Maple Leafs hope shaky starts won't continue over final 11 games
Toronto has fewest games left of all Eastern playoff contenders
For the Toronto Maple Leafs, it's time to rest, not panic.
Losers of three in a row, the Leafs had a full day off Thursday after a rough run of six games in six cities in 10 days. They'll now attempt to regroup before an already tenuous playoff picture gets more dicey.
"First thing is get rest. It's been a gruelling stretch, a ton of travel, a lot of tough games where we're seeing a lot of teams' best efforts here," winger Joffrey Lupul said. "Get some rest and then come back refocused and get some of that confidence back that we had going to the West Coast."
Confidence in the Leafs might be waning from the outside after losing to the Washington Capitals, Detroit Red Wings and Tampa Bay Lightning. But within the locker-room Wednesday night there was plenty of belief that those games featured some positive elements to build on.
"No sense in panicking," said goaltender James Reimer, who has been thrust into the starting role since Jonathan Bernier was injured last week. "I think we've played some good hockey in the last three games, at times, and we know what we can do. I obviously believe in our team, we all believe in each other.
"It's a case where, I think, with some fresh legs and kind of a little break here and get back at it, we'll be right back on top of our game again."
Finding the top of their game is paramount to the Leafs, who occupy the first wild-card spot in the Eastern Conference after falling out of the top three in the Atlantic Division. They were as high as second, three points up on the Lightning and Montreal Canadiens, after beating the Kings in Los Angeles on March 13.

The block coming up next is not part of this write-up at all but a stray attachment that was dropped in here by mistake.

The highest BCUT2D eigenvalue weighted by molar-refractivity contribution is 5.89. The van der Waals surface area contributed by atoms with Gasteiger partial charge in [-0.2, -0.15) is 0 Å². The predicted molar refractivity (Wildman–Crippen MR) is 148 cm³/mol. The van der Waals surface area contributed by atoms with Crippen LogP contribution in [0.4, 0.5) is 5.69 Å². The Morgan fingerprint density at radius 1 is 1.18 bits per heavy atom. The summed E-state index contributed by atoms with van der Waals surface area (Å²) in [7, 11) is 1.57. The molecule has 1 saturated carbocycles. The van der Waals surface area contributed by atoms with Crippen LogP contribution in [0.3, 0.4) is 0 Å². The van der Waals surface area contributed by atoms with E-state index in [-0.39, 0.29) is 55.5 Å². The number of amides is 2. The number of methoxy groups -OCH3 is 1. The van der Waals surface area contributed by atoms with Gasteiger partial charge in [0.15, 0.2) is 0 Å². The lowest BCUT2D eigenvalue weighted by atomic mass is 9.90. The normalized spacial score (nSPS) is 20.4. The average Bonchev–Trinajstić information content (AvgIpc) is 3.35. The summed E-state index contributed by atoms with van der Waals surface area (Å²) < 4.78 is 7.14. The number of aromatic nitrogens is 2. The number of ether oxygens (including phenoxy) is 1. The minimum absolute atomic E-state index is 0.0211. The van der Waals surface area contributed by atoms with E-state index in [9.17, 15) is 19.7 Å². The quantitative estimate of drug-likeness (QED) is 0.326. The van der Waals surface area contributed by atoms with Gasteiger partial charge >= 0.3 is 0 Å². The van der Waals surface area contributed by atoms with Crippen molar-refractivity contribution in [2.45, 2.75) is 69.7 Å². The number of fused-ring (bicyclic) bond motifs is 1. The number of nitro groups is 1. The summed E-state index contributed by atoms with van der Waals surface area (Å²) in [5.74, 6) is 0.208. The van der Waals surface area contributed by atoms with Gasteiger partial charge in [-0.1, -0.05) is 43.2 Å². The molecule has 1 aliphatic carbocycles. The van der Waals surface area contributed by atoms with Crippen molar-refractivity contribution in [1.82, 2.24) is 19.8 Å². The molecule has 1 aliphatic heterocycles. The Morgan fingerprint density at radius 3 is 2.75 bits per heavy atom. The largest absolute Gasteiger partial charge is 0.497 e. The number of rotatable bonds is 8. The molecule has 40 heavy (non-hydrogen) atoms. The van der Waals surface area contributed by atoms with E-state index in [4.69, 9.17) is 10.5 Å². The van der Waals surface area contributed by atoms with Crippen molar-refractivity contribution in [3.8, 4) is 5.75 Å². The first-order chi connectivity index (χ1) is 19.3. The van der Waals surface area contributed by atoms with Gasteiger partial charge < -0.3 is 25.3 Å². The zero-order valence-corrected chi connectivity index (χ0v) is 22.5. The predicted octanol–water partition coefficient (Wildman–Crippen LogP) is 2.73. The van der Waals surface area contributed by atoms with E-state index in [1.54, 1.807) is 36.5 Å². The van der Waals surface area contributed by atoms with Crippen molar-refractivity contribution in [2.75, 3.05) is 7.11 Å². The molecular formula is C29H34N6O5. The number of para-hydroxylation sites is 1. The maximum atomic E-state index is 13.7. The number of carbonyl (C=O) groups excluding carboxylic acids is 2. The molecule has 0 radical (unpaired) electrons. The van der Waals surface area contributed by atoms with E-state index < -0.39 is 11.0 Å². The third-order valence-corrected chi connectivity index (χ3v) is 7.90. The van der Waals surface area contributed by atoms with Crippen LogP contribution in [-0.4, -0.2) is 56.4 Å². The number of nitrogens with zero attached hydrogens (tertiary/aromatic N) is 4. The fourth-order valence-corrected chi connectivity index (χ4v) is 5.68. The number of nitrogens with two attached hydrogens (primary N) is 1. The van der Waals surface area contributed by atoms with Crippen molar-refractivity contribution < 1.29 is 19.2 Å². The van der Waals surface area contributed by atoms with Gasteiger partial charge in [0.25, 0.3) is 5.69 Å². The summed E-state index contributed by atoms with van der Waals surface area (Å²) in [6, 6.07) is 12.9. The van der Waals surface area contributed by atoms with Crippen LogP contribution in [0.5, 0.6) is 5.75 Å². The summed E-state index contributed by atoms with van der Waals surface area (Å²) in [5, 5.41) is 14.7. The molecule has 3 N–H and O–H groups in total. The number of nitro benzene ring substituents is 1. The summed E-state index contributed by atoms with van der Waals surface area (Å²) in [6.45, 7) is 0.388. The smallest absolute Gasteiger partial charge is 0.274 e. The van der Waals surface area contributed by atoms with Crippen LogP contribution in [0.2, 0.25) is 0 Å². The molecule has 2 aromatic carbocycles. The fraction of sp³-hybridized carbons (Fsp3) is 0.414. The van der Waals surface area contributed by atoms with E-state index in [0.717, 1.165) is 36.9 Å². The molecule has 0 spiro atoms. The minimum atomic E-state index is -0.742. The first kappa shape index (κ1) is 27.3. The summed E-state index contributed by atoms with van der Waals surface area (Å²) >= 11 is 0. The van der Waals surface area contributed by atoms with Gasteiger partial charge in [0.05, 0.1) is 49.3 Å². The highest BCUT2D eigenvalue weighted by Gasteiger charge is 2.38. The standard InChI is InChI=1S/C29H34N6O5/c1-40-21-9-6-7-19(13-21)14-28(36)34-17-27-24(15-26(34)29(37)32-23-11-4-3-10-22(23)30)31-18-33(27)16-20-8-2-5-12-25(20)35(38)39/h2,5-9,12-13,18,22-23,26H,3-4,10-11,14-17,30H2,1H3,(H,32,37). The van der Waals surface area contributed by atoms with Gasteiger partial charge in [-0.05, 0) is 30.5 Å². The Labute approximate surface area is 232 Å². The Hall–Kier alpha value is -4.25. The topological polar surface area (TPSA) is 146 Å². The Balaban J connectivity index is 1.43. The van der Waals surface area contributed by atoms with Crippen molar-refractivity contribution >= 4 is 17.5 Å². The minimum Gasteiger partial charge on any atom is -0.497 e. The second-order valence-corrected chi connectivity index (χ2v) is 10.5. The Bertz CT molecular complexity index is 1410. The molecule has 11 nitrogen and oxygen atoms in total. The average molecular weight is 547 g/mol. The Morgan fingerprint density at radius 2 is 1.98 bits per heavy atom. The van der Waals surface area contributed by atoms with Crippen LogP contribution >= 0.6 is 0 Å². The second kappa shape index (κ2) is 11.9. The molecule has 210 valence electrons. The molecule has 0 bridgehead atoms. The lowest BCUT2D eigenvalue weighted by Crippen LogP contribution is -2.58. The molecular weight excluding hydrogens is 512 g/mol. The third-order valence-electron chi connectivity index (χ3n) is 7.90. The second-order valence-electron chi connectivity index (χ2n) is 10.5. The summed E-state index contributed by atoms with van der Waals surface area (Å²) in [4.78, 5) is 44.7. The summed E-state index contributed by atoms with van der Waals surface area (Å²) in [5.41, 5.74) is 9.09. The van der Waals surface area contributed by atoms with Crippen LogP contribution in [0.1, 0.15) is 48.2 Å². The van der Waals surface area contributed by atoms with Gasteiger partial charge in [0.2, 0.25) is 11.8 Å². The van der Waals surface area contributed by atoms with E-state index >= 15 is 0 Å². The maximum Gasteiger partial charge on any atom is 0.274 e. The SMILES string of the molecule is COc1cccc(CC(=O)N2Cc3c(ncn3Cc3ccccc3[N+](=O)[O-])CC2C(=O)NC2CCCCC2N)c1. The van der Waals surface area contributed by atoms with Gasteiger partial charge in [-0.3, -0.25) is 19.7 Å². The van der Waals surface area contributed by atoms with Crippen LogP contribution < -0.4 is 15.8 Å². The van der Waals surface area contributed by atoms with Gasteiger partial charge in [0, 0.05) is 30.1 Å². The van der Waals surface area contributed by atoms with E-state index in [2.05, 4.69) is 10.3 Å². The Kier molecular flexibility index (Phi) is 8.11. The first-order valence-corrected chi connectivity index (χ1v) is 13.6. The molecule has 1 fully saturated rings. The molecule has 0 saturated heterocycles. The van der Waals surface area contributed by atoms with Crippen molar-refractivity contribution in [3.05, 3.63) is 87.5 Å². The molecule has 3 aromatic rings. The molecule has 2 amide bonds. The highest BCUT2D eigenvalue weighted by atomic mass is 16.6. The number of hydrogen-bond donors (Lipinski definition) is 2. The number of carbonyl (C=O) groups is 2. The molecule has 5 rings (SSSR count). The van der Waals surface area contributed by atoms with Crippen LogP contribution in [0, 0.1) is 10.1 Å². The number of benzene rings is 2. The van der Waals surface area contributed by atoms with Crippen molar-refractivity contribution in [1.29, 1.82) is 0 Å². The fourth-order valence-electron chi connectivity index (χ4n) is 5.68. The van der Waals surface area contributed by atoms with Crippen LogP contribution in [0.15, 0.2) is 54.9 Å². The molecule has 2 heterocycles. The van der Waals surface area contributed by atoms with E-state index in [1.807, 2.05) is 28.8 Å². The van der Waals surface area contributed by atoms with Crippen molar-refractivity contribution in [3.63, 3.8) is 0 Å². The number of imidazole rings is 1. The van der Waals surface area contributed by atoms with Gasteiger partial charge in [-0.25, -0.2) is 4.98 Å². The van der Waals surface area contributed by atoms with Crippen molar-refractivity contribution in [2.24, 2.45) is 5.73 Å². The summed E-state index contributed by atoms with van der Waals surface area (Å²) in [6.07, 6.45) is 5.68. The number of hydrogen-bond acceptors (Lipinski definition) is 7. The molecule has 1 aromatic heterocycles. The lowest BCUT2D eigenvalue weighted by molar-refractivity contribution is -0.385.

In the three games since, Toronto has given up the first goal in each and struggled with defensive breakdowns in front of Reimer.
Fixing the brutal starts might be the first order of business going into Saturday's game against the Montreal Canadiens on Hockey Night in Canada (CBC, CBCSports.ca, 7 p.m. ET).
"We've had a trend over the last three games where we seem like we're starting a little sluggish or we're not getting the exact start that we're wanting," winger Mason Raymond said. "I thought later in [Lightning] game we showed that desperation, but we need that for 60 minutes. I think at the end of the day for me, [the key is] playing the 60 minutes in that desperation mode."
Finding that "desperation mode" could have a lot do to with having more energy in reserve. At least that's coach Randy Carlyle's hope after watching his team run on empty.
"We just come off a 10-day road trip and we play tonight off a back-to-back," Carlyle said Wednesday night following a 5-3 loss to Tampa Bay. "That's not an excuse, but it's a trying situation, and it's not easy."
The Leafs have also made life hard on themselves by giving stars like Steven Stamkos way too much room close to the net. Defensive breakdowns like the ones that led to Stamkos's hat trick are likely on the to-do list for Friday's practice.
"It comes down to doing the basic things, every night doing the simple things," defenceman Tim Gleason said. "I think as a group of five, we really have to button down, get pucks out when we can and do the simple things in our zone and the offence will take care of itself and we'll get our chances."
If the Leafs are getting offensive chances, there's enough firepower from Phil Kessel (35 goals) down the lineup to make things happen. But Kessel, Nikolai Kulemin and defenceman Jake Gardiner (five goals in seven games) scored against Tampa Bay and it wasn't enough.
Only minutes after that defeat, players wanted to move on and separate themselves from this losing streak. The best way to do so is finding a winning recipe — before it gets too late.
The Leafs have played 71 games, the most of any team in contention in the East, which also means they no longer control their playoff hopes. The Detroit Red Wings, who visit Air Canada Centre on March 29, are in the driver's seat if they keep winning.
That's not a comfortable spot to be in with just 11 games remaining in the regular season. These are almost desperate times in Toronto.
"Obviously we haven't played as well as we need to, and we're not sitting here saying that we're playing the type of hockey that is required to have success," Carlyle said. "Well, we lost three games in a row and if we show the desperation that we displayed in the last half of the game for 60 minutes, we surely could improve our chances. That's for sure."